We returned the same way we came and I took over the lead for most of the rest of the day. I started up the turnoff to Rae Lake, but Bill said we weren't going back there. No big deal. The trail was downhill, so I could see it really well and it was pretty easy to find the way. Before long we were down at Fleming Lake, so I turned off the trail and headed to our camp of a few nights before, but Bill said we weren't going to stay there either. We took a short break at the outlet then headed to our next stop. It was a dry camp and I had stayed there once before. Bill stocked up extra water at one of the little streams we crossed. Once we got to our camp, we had a great view of the LeConte Divide to the east
It was getting pretty cloudy by the time we set up camp. Red Mountain and Hell for Sure Pass are in the distance.
and we could see Dogtooth Peak to the west.
I've seen Dogtooth Peak from the other side when I hiked in the Dinky Lakes Wilderness.
I was glad when the tent was up because finally I could nap. We sure did a lot of walking on this trip and I was happy I could finally get some rest.
The corned beef, cheese, and beef sticks were a pretty good dinner. I thought that Bill might be holding out on me, so I tried to get him to give me some of his food. He was happy to offer it, but it really smelled gross, so I didn't even try it. I napped a little more until I started to hear thunder. Thunder and lightning usually freak me out when I'm at home, but it's not so bad if Bill lets me sit in his lap. It started sprinkling, so we both got in the tent. The rain got heavier and the thunder got louder, but for some reason the tent felt really snug so it didn't bother me. As a matter of fact, I managed to sleep through most of the thunderstorm which apparently lasted for almost two hours. Bill kept going outside to take pictures.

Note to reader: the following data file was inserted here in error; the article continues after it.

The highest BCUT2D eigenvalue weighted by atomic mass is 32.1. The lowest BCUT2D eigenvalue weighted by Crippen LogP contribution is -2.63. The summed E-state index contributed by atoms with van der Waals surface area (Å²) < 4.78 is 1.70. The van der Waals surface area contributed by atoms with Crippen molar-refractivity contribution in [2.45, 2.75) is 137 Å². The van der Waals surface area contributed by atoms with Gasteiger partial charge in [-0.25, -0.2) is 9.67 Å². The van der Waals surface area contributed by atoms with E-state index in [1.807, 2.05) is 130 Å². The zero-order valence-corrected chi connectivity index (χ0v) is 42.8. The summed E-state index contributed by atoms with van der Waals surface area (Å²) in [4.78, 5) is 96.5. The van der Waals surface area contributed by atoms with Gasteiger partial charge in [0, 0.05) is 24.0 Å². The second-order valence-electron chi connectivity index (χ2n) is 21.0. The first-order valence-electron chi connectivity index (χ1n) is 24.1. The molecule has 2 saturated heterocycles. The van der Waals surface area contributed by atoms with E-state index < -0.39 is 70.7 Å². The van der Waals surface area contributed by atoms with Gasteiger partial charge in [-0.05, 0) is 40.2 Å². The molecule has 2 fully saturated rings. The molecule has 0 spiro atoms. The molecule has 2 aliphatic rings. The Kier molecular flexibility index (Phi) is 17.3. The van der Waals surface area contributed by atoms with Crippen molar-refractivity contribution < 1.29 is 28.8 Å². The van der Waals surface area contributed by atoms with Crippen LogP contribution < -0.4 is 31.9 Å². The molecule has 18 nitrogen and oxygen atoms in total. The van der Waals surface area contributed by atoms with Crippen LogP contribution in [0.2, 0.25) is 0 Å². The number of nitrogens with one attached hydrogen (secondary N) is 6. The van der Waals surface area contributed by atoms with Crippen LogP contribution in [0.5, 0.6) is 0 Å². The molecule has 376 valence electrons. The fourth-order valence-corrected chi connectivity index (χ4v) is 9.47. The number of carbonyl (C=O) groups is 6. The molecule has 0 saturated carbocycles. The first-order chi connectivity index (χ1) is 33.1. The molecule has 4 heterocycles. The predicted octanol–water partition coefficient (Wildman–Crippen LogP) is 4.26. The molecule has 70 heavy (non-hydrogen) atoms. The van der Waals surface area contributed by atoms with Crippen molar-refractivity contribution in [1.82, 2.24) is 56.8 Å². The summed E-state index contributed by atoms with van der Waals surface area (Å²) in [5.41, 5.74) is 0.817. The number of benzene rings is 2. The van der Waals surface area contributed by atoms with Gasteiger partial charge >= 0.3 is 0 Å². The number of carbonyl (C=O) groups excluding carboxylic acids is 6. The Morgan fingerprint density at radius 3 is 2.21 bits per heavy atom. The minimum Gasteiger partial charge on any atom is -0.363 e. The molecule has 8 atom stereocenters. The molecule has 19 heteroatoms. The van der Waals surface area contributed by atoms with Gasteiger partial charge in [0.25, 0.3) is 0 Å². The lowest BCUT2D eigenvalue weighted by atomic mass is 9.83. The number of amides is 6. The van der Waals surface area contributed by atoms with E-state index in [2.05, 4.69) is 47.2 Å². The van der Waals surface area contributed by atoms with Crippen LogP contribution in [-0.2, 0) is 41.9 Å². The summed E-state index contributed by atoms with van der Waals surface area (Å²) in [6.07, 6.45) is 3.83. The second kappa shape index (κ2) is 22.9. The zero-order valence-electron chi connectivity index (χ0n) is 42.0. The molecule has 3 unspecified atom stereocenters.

Every time Bill came back from taking pictures he was shivvering. I was comfy in the tent.
I thought to myself, "How could he possibly prefer taking photos to napping?"
He kept taking pictures until it was almost dark.
The air was fresh and clean the next morning for our last day of the trip.
What a beautiful day for our hike out.
The tent dried out in a hurry, we had breakfast and were on our way home. I led almost the whole way back to the car. After all, I had been on this trail several times before and knew its smells like the bottom of my paw. Wow, there sure were a lot of people on the trail. Bill explained that it was a Saturday and a lot of people started their hikes on that day. We must have passed by a dozen groups before we finished our final sprint to the car. I have no idea why Bill gets out of breath when I pick up the pace a little.
I was excited to get back in the car and looked out the window for the first twenty or so miles down the road. That got boring so I napped most of the rest of the way home. The other dogs were really happy to see us. They couldn't believe how I smelled. They could never guess what an adventure I had.